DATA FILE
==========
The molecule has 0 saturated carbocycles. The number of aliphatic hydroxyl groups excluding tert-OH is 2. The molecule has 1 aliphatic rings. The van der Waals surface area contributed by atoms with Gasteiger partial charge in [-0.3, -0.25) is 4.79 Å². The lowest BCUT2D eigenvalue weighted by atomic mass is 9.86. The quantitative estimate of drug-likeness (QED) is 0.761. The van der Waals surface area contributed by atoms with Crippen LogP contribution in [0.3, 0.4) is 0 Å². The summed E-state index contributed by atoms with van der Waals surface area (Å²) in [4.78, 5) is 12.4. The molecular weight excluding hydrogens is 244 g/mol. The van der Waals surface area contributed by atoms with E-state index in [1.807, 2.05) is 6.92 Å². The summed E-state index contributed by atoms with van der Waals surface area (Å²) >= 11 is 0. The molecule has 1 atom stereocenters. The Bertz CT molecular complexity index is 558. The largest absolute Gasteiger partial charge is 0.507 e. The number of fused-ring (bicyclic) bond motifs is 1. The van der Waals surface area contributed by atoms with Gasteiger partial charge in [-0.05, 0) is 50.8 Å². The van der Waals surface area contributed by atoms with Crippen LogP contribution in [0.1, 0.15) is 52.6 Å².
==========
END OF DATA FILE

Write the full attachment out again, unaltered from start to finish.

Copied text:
The molecule has 0 saturated carbocycles. The number of aliphatic hydroxyl groups excluding tert-OH is 2. The molecule has 1 aliphatic rings. The van der Waals surface area contributed by atoms with Gasteiger partial charge in [-0.3, -0.25) is 4.79 Å². The lowest BCUT2D eigenvalue weighted by atomic mass is 9.86. The quantitative estimate of drug-likeness (QED) is 0.761. The van der Waals surface area contributed by atoms with Crippen LogP contribution in [0.3, 0.4) is 0 Å². The summed E-state index contributed by atoms with van der Waals surface area (Å²) in [4.78, 5) is 12.4. The molecular weight excluding hydrogens is 244 g/mol. The van der Waals surface area contributed by atoms with E-state index in [1.807, 2.05) is 6.92 Å². The summed E-state index contributed by atoms with van der Waals surface area (Å²) >= 11 is 0. The molecule has 1 atom stereocenters. The Bertz CT molecular complexity index is 558. The largest absolute Gasteiger partial charge is 0.507 e. The number of fused-ring (bicyclic) bond motifs is 1. The van der Waals surface area contributed by atoms with Gasteiger partial charge in [-0.05, 0) is 50.8 Å². The van der Waals surface area contributed by atoms with Crippen LogP contribution in [0.1, 0.15) is 52.6 Å².